The man had him and both knew it.
“Chief,” he said without taking his eyes off the hijacker.
“Take the helm and turn us about.”
The chief staggered to the wheel and pushed the hijacker aside and did as ordered. The rudder answered the helm, and the SS Waratah began to turn.
“Good decision,” Brèvard said.
Ilbery wondered about that, but knew he had no choice.
For his part, Brèvard was pleased. He sat down in a chair,
laid the rifle across his lap, and studied the captain closely. Having spent his lifetime misleading others, from policemen to powder-wigged judges, Brèvard had learned that some men were easier to read than others. The honest ones were more obvious than the rest.
As Brèvard stared at this captain, he pegged him as one of those. A man with pride and smarts and a great sense of duty for his passengers and crew. That sense of duty compelled him to comply with Brèvard’s demands in order to protect the lives of those on board. But it also made him dangerous.
Even as he acquiesced, Ilbery stood tall and ramrod straight.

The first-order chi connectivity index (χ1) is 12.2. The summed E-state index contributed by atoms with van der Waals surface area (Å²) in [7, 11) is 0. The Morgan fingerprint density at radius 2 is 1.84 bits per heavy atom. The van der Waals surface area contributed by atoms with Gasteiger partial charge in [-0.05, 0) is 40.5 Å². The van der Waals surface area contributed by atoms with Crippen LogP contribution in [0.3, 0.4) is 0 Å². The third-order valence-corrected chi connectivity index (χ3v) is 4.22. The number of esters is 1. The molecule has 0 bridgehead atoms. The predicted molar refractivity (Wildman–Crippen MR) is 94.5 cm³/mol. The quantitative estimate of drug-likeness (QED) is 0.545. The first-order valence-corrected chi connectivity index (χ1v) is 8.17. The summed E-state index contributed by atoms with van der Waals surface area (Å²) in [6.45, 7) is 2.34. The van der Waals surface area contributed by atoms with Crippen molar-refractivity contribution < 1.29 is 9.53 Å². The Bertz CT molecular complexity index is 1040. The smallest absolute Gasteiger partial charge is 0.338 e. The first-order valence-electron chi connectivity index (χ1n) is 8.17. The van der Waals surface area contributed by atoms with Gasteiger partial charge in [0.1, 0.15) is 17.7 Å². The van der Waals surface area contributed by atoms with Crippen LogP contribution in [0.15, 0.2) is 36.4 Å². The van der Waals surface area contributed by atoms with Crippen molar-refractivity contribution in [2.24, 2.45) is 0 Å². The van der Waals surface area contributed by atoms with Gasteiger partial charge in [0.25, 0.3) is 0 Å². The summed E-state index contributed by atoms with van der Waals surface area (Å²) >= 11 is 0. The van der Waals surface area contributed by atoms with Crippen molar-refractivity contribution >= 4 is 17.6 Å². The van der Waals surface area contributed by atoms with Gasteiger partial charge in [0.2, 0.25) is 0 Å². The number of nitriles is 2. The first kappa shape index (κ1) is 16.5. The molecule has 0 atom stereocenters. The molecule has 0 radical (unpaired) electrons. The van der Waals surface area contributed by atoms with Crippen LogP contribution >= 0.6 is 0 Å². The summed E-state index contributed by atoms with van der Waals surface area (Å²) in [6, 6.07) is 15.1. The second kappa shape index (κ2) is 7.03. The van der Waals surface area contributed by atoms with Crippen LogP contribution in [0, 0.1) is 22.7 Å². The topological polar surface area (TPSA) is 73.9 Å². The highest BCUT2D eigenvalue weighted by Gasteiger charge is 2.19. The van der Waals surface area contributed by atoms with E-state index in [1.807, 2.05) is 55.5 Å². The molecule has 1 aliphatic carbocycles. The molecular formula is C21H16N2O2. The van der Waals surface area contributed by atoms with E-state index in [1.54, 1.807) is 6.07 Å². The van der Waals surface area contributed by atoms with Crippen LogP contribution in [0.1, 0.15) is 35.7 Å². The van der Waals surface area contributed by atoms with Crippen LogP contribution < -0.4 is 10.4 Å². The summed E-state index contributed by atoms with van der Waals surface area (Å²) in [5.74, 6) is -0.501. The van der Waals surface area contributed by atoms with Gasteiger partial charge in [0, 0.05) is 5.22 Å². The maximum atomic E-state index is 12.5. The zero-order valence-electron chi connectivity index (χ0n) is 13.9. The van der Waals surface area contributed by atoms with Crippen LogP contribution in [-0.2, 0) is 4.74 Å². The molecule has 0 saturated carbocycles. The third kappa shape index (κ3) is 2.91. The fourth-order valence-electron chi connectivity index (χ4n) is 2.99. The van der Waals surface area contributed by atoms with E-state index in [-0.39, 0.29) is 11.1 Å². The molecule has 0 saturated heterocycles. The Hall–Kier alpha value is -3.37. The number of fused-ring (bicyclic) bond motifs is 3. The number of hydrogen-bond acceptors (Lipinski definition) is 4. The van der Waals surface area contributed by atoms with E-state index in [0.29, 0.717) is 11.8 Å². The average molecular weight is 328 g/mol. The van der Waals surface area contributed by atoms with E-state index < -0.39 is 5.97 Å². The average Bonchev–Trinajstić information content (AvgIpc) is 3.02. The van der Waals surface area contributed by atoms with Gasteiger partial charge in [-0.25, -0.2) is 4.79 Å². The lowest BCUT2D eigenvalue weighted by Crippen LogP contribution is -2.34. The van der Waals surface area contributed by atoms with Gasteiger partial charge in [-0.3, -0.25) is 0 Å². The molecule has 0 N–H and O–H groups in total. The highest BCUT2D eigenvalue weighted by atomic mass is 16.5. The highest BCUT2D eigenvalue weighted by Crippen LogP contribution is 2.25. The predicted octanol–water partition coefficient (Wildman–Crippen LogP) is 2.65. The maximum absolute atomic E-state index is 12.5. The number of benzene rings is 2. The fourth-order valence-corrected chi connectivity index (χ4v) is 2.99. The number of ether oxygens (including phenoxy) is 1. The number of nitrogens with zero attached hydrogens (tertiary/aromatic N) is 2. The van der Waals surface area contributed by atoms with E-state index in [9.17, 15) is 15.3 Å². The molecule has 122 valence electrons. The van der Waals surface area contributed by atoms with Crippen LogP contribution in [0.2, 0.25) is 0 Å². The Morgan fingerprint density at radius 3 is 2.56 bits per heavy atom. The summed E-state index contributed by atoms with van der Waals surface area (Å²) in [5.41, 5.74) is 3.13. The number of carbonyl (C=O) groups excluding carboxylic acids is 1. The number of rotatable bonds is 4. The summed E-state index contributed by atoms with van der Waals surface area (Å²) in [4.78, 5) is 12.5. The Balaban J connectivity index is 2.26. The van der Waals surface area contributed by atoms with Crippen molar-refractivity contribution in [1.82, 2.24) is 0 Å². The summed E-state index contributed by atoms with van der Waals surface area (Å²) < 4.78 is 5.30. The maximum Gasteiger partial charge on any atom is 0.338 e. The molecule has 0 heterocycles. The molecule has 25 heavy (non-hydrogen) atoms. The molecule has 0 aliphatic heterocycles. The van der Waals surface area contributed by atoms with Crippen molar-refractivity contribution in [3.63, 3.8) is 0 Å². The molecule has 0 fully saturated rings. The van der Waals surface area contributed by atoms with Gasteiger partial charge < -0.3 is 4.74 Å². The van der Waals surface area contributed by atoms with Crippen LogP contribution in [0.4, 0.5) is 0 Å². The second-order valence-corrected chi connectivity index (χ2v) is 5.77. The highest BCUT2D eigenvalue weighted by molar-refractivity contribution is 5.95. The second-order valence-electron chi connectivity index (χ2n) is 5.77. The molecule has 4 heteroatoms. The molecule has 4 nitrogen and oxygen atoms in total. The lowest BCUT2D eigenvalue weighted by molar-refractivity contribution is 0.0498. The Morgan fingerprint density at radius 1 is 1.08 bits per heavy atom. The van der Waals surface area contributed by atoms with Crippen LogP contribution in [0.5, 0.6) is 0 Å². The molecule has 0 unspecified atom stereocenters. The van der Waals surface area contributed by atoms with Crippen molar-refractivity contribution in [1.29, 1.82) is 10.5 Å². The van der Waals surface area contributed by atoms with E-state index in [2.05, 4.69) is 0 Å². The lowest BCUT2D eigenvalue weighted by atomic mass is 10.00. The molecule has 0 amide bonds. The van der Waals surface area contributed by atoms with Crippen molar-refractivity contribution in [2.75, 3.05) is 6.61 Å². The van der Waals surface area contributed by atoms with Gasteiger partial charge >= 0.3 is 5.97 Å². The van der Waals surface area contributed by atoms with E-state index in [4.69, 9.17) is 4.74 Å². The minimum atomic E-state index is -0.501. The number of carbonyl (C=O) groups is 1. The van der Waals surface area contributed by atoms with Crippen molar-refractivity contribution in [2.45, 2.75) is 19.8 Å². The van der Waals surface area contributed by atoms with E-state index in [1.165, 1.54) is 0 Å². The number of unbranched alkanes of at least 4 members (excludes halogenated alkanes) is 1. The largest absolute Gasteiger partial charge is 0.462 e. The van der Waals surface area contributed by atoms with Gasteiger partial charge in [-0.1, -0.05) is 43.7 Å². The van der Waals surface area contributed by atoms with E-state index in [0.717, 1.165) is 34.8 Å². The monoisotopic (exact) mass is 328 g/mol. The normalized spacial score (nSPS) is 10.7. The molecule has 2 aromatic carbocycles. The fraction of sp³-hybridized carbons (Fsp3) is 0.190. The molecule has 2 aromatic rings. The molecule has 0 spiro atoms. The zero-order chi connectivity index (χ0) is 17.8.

Though he clutched his stomach from the blow he’d taken, he kept a fire burning in his eyes that beaten men didn’t have. All of which suggested the captain was not ready to relinquish his ship just yet. A countermove would come, sooner rather than later.
Brèvard didn’t blame the captain. Quite frankly, he respected him. All the same, he made a mental note to be ready.
SS Harlow—10 miles ahead of the Waratah
Like the captain of the Waratah, the captain of the Harlow was on the bridge. Thirty-foot waves and fifty-knot winds required it. He and his crew were making constant corrections, working hard to keep the Harlow from going off course. They’d even pumped in some extra water as ballast to help reduce the roll.
As the first officer reentered the bridge following an inspection run, the captain looked his way. “How are we faring, number one?”
“Shipshape from stem to stern, sir.”